Sunday, January 22, 2017

The Reason for the BryonySeries cookbook

   Introduction to Memories in the Kitchen: Bites and Nibbles from “Bryony.”

   Why a cookbook?

   Well, why NOT a cookbook?

   Even before I began submitting Bryony to agents and small presses, my kids and I talked about all the fun, additional products the novel might inspire.

   Although I’ll probably never see bendable dolls with their own line of clothing (too bad, since we could make a fortune on all those lost, little shoes) or a Simons Mansion dollhouse (I REALLY want one), the cookbook idea flourished inside me, especially after I wrote a story on what Kathy Carey did for March of Dimes..

   For two decades, this remarkable woman participated in Grundy County's March of Dimes walk. In 2000, after a friend gave birth to a premature baby, Carey increased her efforts. She assisted the district coordinator. She contacted companies for donations and sponsorships. She re-routed the local walk to increase its visibility.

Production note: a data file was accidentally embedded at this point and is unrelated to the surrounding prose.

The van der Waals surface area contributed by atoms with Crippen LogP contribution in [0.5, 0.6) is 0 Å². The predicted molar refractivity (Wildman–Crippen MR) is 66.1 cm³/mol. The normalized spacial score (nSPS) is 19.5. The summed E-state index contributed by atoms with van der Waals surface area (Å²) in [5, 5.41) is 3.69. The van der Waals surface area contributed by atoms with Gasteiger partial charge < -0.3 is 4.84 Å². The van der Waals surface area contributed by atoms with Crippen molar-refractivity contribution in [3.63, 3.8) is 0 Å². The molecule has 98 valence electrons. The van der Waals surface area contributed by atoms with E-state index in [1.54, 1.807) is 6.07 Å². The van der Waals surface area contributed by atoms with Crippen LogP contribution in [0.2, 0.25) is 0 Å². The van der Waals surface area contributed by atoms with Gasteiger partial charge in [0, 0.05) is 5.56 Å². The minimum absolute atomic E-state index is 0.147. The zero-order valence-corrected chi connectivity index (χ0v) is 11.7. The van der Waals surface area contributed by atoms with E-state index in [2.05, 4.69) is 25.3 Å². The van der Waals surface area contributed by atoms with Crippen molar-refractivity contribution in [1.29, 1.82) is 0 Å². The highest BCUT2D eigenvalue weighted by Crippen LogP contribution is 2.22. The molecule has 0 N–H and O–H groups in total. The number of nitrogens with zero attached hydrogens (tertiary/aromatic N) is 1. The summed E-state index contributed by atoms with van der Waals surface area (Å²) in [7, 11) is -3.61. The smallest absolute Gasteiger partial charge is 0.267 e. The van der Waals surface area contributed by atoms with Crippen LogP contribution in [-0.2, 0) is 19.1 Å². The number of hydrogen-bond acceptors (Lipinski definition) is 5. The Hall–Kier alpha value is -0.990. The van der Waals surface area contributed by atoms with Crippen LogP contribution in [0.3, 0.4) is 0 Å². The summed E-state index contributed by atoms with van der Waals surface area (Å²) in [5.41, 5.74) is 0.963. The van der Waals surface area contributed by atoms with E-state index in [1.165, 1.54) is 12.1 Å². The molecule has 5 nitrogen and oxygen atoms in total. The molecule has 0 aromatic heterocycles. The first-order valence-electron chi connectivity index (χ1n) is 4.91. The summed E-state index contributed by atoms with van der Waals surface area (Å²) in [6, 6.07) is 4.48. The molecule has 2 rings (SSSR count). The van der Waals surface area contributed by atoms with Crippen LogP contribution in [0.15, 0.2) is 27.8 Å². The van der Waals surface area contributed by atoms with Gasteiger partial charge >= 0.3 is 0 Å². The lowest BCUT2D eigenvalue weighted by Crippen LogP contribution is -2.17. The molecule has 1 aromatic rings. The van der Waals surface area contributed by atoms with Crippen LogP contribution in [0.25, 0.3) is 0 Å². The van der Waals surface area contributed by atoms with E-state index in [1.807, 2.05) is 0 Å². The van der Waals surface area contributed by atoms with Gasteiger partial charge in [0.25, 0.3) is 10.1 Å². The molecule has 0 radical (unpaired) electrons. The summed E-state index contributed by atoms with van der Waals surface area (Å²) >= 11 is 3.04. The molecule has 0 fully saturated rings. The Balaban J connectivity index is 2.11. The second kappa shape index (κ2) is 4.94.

Three years ago, Carey read an advertisement for fundraising cookbooks. Although she owned no computer and had no previous cookbook experience, Carey sent for the information. She studied it closely and decided she could do it. She set a fundraising goal of $7,000 and calculated that she needed to sell 1,000 cookbooks to reach it. Carey peddled the books at local stores, craft shows and festivals until she sold them all.

   Inspired by Carey's story, I decided to create a Bryony themed cookbook and donate any profits it might make. Its recipient is Big Brothers Big Sisters of Will and Grundy Counties. In its 40-year history, the organization has matched over 15,000 at risk children from single-parent homes.

   Because Bryony's main character, Melissa Marchellis, spends part of her childhood in a single parent home, the group was a good match for the cookbook. I am humbled that Big Brothers Big Sisters of Will and Grundy Counties agreed.

   So, I scrolled through the manuscript, jotted all the food references, and began collecting recipes. I modified many of the Victorian dishes to ease preparation, but kept the original language intact. Some, such as boiled calves head, are included so readers can learn about the culinary delights of days long past.

   But enough talking. As Melissa’s younger brother Brian said during a holiday dinner, “We made all this food to eat, right?”

   Right, Brian. Happy reading and bon appétit!

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